Global governments on Monday received the final blueprint of an international response to the need to tighten tax loopholes – which have been exploited by multinational corporations – in order to get a tighter grip on up to $240-billion lost in worldwide fiscal revenues each year.
The 2015 final package of measures of the Organisation for Economic Co-operation and Development (OECD) and the Base-Erosion and Profit-shifting (BEPS) project – released in Paris on Monday – include new or reinforced international standards as well as concrete measures to help countries tackle tax avoidance issues.
The OECD said the loss of tax revenues arose from many reasons, including aggressive tax planning by some multinational enterprises, the interaction of domestic tax rules, lack of transparency and co-ordination between tax administrations, limited country enforcement resources and harmful tax practices.
The search for additional revenues has become a key focus for global economies still reeling from the global financial crisis. The BEPS package, the OECD said, “represents the results of a major and unparalleled effort by OECD and G20 countries working together on an equal footing with the participation of an increasing number of developing countries”.
The G20 are global nations that are strategically important, including South Africa, and represent 85% of the world economy and 80% of global trade.
OECD countries are democratic countries that support free market economies. Member countries have committed to the comprehensive BEPS package, consisting of 15 action points, and its consistent implementation.
Taking action on tax avoidance
The 15 measures are aimed at curbing tax avoidance and range from a commitment to address tax challenges in the digital economy to making dispute resolution mechanisms more effective.
Included in the action plans, nations have agreed on ways to neutralise the effects of so-called “hybrid mismatch arrangements” – where measures that have been put in place to prevent a multinational from being taxed twice is abused to avoid paying tax entirely, aka “double non-taxation”.
They have also agreed to strengthen the Controlled Foreign Company rules so nations can prevent taxpayers from shifting income into foreign subsidiaries
Action five sets out a minimum standard and methodology to assess a multinational’s level of activity in a preferential tax regime. And a framework also has been agreed on to enable mandatory, spontaneous exchange of information on rulings relating to BEPS concerns.
The package also includes new rules to prevent treaty shopping and abuse. Nations have committed to a standardised approach to transfer pricing documentation, including country-by-country reporting, to assist tax administrators to identify risks.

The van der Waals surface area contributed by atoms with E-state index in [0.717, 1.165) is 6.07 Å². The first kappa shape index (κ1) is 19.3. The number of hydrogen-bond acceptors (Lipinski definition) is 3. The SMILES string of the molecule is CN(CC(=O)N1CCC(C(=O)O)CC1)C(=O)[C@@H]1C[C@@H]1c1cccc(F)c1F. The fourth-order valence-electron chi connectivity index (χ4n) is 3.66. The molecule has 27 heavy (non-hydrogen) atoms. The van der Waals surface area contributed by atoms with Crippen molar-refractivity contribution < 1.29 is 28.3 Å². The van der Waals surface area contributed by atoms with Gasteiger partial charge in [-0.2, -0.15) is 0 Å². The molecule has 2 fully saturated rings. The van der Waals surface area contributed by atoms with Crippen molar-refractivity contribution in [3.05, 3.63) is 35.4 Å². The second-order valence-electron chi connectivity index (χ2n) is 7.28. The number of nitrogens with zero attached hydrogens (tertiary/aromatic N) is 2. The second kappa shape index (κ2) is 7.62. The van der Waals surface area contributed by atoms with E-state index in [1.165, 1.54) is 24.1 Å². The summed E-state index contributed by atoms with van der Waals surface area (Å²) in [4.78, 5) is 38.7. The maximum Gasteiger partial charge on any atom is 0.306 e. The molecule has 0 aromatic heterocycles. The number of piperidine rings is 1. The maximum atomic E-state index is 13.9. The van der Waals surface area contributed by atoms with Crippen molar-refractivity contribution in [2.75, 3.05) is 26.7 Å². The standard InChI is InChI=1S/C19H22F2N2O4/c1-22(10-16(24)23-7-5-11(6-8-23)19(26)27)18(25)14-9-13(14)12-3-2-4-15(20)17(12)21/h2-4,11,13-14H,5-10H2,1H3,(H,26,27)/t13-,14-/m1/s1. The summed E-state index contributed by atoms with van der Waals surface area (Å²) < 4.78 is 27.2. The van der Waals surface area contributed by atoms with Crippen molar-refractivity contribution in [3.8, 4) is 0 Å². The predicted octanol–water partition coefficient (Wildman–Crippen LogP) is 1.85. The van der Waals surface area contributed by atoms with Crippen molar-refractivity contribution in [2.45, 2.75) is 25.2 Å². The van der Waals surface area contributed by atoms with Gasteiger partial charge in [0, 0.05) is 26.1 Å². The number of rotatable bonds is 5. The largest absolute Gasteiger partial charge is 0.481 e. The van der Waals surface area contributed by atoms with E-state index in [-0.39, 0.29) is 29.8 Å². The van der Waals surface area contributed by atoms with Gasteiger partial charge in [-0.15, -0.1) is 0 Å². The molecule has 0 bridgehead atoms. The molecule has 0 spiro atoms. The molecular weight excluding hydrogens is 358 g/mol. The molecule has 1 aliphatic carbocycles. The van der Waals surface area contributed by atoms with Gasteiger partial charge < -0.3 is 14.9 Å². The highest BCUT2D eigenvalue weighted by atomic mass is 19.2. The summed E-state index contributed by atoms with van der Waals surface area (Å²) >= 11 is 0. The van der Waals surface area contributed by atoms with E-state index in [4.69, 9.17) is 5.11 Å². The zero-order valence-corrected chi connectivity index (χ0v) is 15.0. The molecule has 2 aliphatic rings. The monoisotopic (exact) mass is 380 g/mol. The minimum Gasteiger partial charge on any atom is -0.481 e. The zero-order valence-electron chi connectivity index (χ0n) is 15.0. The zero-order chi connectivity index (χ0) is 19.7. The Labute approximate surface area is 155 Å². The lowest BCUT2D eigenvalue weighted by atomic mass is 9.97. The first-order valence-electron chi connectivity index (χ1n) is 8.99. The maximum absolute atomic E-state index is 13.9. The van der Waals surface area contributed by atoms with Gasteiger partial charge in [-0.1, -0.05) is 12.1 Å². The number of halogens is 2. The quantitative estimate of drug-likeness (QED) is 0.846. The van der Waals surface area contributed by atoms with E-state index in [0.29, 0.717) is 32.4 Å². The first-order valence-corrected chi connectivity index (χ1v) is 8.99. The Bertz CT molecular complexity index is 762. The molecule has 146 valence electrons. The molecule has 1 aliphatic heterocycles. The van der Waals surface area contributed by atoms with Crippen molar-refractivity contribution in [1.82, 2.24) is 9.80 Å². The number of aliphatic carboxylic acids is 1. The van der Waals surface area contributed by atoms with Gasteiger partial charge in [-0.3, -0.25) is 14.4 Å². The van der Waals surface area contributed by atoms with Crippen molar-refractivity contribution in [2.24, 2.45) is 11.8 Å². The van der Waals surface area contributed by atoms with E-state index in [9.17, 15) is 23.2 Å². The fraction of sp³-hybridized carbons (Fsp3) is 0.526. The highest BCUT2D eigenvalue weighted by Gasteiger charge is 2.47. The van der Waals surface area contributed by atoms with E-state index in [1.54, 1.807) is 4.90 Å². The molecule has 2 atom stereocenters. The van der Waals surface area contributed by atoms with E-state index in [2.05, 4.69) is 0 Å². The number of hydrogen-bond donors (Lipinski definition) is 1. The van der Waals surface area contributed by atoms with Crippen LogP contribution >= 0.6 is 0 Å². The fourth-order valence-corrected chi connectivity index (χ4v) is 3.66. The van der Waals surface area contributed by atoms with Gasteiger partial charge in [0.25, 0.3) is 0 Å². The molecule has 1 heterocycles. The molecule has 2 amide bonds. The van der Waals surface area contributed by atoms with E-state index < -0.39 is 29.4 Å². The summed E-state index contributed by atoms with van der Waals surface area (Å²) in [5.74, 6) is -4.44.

The new measures also include a changed definition of the phrase “permanent establishment” to address techniques used to avoid payment of tax.
Noting data limitations in order to measure and monitor BEPS, a dashboard of six indicators has already been established and countries have committed to assist in improving the collection and analysis of data.
The focus now shifts towards swift implementation of the measures, the OECD said. And work has already begun on developing a multilateral instrument to implement the treaty-related BEPS measures into the existing network of bilateral tax treaties.
The instrument will be open for signature to all interested countries in 2016, the organisation said.
BEPS is an issue which affects developed and developing countries alike – according to the OECD it is conservatively estimated at anywhere between 4% and 10% of global corporate income tax revenues, representing $100-billion to $240-billion annually.
Concerns had previously been raised that developing nations had not be consulted adequately during the process of compiling the package. But since, over 80 developing countries and other non-OECD and non-G20 economies have been consulted with more than a dozen of them participating directly in the Committee on Fiscal Affairs, the OECD noted.
“Developing countries have a greater reliance on corporate income tax revenues from multinational entities as a percentage of tax revenue, while the impact on developed countries in absolute terms is significantly higher,” the OECD said in the provided documents.
The organisation said specific challenges faced by developing countries and identified by them are addressed in the course of the BEPS work and there is also a dedicated work stream to develop practical guidance on the top priority BEPS-related issues identified by developing countries. A new joint initiative between OECD and the UN Development Programme called Tax Inspectors Without Borders will also see experienced tax auditors work with tax officials in developing countries to improve results and build tax audit capacity.